At the most recent San Francisco Riak meetup, we had the pleasure to invite Uber engineer & past OSCON speaker Jeff Wolski (GitHub) to discuss his more recent work.
You may know Uber as the popular on-demand car service, but they’re so much more than that. Uber is innovating at the intersection of lifestyle and logistics at a rapid pace. To do so, they architect some of the most fascinating distributed architectures I know of.
A newer part of this ever-evolving distributed system is project Ringpop (also on GitHub). As Jeff puts it:
This additional abstraction layer, maintained through a consistent hashing ring familiar to any Riak enthusiast, provides a means by which Jeff can add additional dispatching services without service interruption.
To leverage this scalability while providing stability, Ringpop keeps in mind that no distributed network is always reliable. Jeff dedicates a portion of his talk to exploring these complexities and how SWIM gossip protocol is implemented to handle bad actors:
“Service instances that behave erratically, slow or otherwise, wreak havoc on the rest of the cluster by causing frequent and persistent changes to the state of the ring and ultimately, inconsistent hash ring lookups. In this talk you’ll hear about Ringpop, its implementation, and how we’ve had to employ a flap damping technique to suss out these bad actors to achieve higher levels of reliability for our services.”
The presentation, in the context of Ringpop, also shows how Uber relies on Riak for high availability. Riak acts as a persistent data store for a portion of new dispatching services as well as some functional extensions on top of Ringpop. For example, as objects are generated that require persistence, such as a new driver coming online and their associated mailbox of potential trips, these IDs are stored as keys within Riak.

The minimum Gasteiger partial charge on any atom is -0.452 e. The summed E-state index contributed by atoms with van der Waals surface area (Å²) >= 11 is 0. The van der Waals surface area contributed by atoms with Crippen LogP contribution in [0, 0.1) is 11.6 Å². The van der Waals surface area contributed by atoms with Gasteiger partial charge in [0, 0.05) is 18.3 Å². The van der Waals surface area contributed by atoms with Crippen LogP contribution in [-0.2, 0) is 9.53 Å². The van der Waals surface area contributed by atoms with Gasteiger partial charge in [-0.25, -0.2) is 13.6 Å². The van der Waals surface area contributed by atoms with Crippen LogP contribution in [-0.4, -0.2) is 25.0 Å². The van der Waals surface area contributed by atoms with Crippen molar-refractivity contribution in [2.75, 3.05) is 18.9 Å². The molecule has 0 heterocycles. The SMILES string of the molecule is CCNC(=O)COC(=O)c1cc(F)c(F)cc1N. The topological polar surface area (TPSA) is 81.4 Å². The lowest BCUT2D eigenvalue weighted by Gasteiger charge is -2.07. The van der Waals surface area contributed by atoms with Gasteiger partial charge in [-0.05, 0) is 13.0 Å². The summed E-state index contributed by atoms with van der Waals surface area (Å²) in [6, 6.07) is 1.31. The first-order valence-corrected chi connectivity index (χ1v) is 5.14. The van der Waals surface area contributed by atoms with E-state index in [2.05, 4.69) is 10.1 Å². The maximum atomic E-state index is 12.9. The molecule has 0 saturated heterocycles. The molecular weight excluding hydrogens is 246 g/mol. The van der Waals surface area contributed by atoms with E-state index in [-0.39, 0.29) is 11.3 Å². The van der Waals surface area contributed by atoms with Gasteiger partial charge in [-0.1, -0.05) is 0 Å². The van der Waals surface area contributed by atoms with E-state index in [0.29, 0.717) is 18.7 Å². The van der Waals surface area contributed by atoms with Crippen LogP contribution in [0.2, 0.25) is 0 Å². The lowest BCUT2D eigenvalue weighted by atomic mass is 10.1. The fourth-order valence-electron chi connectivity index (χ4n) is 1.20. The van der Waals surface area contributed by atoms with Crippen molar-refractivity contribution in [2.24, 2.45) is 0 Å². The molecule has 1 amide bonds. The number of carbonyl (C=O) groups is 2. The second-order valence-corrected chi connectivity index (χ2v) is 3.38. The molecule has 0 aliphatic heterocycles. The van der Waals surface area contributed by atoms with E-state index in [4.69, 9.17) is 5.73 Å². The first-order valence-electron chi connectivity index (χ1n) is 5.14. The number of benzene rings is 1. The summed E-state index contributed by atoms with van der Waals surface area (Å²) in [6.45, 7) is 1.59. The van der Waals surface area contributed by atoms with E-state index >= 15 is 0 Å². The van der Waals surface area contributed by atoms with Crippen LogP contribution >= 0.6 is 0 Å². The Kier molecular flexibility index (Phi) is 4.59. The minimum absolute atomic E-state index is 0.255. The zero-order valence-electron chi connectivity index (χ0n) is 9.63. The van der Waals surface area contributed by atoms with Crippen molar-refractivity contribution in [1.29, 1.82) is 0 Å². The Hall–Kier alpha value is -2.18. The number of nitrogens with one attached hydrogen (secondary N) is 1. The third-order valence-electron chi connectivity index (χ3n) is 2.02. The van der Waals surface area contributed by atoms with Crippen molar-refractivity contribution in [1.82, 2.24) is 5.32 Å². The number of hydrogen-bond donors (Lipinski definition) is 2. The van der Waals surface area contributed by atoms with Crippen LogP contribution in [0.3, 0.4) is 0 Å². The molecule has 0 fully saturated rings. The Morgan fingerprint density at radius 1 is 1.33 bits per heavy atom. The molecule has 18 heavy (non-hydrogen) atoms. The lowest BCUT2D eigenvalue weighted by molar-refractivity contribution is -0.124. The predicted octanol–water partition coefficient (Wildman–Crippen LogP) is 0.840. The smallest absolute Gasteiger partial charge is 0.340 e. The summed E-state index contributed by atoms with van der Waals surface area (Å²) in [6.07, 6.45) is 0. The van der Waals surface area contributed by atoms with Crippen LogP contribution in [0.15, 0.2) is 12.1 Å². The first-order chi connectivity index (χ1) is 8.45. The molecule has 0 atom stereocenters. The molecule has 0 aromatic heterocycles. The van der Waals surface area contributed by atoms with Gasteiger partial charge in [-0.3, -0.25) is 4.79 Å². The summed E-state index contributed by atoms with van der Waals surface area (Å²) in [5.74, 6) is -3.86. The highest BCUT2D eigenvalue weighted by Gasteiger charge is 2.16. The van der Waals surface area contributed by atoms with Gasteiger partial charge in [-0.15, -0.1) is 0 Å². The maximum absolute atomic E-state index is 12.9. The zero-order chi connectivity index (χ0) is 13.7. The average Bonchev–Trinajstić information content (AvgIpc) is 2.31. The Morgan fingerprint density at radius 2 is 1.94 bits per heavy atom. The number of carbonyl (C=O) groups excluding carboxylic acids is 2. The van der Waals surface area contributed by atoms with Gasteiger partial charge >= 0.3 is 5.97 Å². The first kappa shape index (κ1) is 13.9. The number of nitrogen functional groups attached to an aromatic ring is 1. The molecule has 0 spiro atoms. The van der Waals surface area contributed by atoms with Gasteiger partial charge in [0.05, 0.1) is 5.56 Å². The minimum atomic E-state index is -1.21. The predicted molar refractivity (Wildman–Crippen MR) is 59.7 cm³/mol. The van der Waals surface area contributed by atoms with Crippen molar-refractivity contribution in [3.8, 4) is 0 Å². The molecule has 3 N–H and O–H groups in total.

These layers are used for further services, which rely on data stored in Riak, including:
- Stateful HTTP long-poll services
- Client/server sync services
- Rate limiters
- Geospatial services
It’s insanely interesting to see how Uber continues to scale as one of the most respected software companies today. To do so, Jeff notes a list of research that informs the design of Ringpop and will continue to be important to their development. What is often forgotten in our productivity-obsessed dev culture, is the importance of practice. In one Q&A, Jeff responds to a comment on the concern of creating a consistent hash on top of a consistent hash of Riak, he says “if it’s wrong I’ll go delete the repo right now.” His willingness to improve, even if it means deleting month’s worth of code, is refreshing to me.
There is a great deal of learning to be done if you’re looking to design a similar resilient set of services.
If you enjoy the video, you’ll love the documents mentioned.
The Dynamo paper is close to our hearts at Riak since Riak is also based upon its goal. For further reading, check out BGP route flap damping, SWIM protocol, and Uber’s code on tchannel.
Keep sharing, learning, building and re-building,
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